What makes Old Delhi’s street food so good? Why can I no longer imagine life without Gupta’s aloo tikki, Moinuddin’s beef kebabs, Ashok and Ashok’s korma? It’s partly, I believe, because many of the vendors’ dishes are like supercharged home cooking, full of everything nutritionists nag us about – sugar, fat, salt and carbohydrates – designed to provide solace as well as sustenance to diners with limited means. Many of these are migrant workers, mostly from poor rural areas who flock to the city to work as rickshaw wallahs, porters and day labourers, send most of their earnings back home, sleep where they drop, and can often only afford to eat one cheap meal a day. For a few rupees, that meal has to provide enough nutrition and energy to keep them on their feet all day, but it also has to soothe the soul and revive flagging spirits.


  • 500 gm potatoes, boiled in their skins
  • 50 gm fresh peas, boiled until tender
  • 4 tbsp breadcrumbs (optional but the Japanese ‘Panko’ variety make the tikkis nice and crisp)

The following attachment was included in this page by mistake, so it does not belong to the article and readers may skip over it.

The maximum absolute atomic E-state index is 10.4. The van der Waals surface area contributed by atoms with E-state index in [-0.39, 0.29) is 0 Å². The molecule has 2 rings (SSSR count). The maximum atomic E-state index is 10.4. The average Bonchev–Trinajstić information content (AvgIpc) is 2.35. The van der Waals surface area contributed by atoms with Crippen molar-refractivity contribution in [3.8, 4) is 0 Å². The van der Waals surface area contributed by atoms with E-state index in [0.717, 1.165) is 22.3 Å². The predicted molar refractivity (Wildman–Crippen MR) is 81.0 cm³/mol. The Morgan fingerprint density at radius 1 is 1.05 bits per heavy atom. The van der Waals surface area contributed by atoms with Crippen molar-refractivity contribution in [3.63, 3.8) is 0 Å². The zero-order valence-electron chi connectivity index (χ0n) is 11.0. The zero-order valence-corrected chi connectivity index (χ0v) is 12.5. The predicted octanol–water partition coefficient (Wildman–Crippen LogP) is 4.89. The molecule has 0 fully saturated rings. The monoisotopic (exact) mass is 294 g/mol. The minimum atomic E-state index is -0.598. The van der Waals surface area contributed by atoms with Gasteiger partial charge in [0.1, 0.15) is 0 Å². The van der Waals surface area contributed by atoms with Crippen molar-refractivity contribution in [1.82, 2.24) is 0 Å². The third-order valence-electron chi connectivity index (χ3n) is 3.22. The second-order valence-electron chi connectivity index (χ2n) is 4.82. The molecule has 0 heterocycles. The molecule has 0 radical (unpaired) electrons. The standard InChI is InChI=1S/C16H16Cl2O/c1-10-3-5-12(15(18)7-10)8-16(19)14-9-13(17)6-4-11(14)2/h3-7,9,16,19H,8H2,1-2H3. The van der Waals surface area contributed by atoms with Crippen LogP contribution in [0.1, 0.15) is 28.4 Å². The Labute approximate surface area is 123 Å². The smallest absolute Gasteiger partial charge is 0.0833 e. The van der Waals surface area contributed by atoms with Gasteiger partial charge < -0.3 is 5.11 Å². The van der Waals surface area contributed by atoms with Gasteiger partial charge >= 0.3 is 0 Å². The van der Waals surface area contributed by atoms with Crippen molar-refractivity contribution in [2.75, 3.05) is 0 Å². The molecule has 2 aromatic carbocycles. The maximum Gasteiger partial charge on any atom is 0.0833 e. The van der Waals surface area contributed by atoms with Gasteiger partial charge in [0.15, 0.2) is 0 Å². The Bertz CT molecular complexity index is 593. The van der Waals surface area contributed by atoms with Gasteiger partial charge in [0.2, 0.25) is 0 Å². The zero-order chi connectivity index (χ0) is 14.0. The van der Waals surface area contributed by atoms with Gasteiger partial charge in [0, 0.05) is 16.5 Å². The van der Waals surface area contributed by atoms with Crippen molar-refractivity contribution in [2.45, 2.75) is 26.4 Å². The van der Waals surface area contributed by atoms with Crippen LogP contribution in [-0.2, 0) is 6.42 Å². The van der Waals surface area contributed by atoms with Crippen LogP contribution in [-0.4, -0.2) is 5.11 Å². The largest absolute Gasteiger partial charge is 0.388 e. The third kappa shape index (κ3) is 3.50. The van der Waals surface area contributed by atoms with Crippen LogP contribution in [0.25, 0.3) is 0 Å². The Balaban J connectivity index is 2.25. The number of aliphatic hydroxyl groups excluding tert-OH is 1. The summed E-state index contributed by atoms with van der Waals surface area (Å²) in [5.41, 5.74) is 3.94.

• 2-3 tbsp sunflower oil
  • 1 tbsp plain flour
  • ½ tsp roasted ground cumin
  • ½ tsp dried mango powder
  • ½ tsp salt
  • ¼ tsp red chilli powder
  • Yogurt, coriander chutney and tamarind chutney to serve


  1. Grate the potatoes into a large bowl and add the cumin, mango powder, chilli powder, salt and plain flour. Mix well then adjust the seasoning to taste. Divide into 4 and shape each portion into a ball. Make a depression in the ball with your thumb and fill with ¼ of the peas. Fold the potato around the peas, roll into a ball then flatten slightly. Pat some breadcrumbs (if using) all over the surface of the tikkis.
  2. Heat a tablespoon of oil in a frying pan over a high heat and when hot add the tikkis. Cook for one minute then flip over and cook for another minute. Reduce the temperature and cook the tikkis until very crisp, flipping them over every minute or so.
  3. When the tikkis reach your desired level of crispness, serve with your favourite topping.

Excerpted with permission from Korma, Kheer and Kismet: Five Seasons in Old Delhi, Pamela Timms, Aleph Book Company.

Pamela Timms

Pamela Timms

Pamela Timms is a journalist from Scotland. She has written for numerous publications. She came to India to discover its wonderful and varied flavours. ‘Korma, Kheer and Kismet: Five Seasons in Old Delhi’ is a record of her experiences exploring the street food stalls of Old Delhi. She records her foodie experiences in her blog, Eat and Dust.

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